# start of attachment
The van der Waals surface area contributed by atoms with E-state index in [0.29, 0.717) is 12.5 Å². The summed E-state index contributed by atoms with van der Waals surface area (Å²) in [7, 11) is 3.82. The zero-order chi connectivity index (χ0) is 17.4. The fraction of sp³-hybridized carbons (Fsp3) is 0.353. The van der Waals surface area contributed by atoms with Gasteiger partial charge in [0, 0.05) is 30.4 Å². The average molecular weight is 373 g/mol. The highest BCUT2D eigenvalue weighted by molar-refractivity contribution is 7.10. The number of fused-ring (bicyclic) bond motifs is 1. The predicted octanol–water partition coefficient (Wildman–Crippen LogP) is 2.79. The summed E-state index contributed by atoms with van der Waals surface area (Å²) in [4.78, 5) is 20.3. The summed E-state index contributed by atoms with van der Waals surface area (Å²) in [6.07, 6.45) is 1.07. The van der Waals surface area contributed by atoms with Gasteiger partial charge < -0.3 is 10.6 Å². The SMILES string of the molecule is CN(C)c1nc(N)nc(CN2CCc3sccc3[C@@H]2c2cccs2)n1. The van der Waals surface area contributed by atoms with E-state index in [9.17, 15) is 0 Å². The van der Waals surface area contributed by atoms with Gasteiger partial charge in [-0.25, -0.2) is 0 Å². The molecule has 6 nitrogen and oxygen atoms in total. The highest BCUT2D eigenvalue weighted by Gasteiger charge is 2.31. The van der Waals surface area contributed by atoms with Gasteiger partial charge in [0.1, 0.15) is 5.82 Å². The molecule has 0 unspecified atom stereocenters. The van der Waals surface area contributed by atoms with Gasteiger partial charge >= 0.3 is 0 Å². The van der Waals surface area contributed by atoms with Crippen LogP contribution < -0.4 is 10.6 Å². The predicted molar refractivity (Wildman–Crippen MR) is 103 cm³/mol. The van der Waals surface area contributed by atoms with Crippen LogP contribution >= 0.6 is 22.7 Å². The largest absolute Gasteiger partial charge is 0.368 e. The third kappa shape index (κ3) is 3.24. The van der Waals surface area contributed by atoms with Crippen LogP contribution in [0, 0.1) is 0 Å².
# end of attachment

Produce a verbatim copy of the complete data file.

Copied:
The van der Waals surface area contributed by atoms with E-state index in [0.29, 0.717) is 12.5 Å². The summed E-state index contributed by atoms with van der Waals surface area (Å²) in [7, 11) is 3.82. The zero-order chi connectivity index (χ0) is 17.4. The fraction of sp³-hybridized carbons (Fsp3) is 0.353. The van der Waals surface area contributed by atoms with Gasteiger partial charge in [0, 0.05) is 30.4 Å². The average molecular weight is 373 g/mol. The highest BCUT2D eigenvalue weighted by molar-refractivity contribution is 7.10. The number of fused-ring (bicyclic) bond motifs is 1. The predicted octanol–water partition coefficient (Wildman–Crippen LogP) is 2.79. The summed E-state index contributed by atoms with van der Waals surface area (Å²) in [4.78, 5) is 20.3. The summed E-state index contributed by atoms with van der Waals surface area (Å²) in [6.07, 6.45) is 1.07. The van der Waals surface area contributed by atoms with Gasteiger partial charge < -0.3 is 10.6 Å². The SMILES string of the molecule is CN(C)c1nc(N)nc(CN2CCc3sccc3[C@@H]2c2cccs2)n1. The van der Waals surface area contributed by atoms with E-state index in [9.17, 15) is 0 Å². The van der Waals surface area contributed by atoms with Gasteiger partial charge in [-0.25, -0.2) is 0 Å². The molecule has 6 nitrogen and oxygen atoms in total. The highest BCUT2D eigenvalue weighted by Gasteiger charge is 2.31. The van der Waals surface area contributed by atoms with Gasteiger partial charge in [0.1, 0.15) is 5.82 Å². The molecule has 0 unspecified atom stereocenters. The van der Waals surface area contributed by atoms with Gasteiger partial charge >= 0.3 is 0 Å². The van der Waals surface area contributed by atoms with Crippen LogP contribution < -0.4 is 10.6 Å². The predicted molar refractivity (Wildman–Crippen MR) is 103 cm³/mol. The van der Waals surface area contributed by atoms with Crippen LogP contribution >= 0.6 is 22.7 Å². The largest absolute Gasteiger partial charge is 0.368 e. The third kappa shape index (κ3) is 3.24. The van der Waals surface area contributed by atoms with Crippen LogP contribution in [0, 0.1) is 0 Å².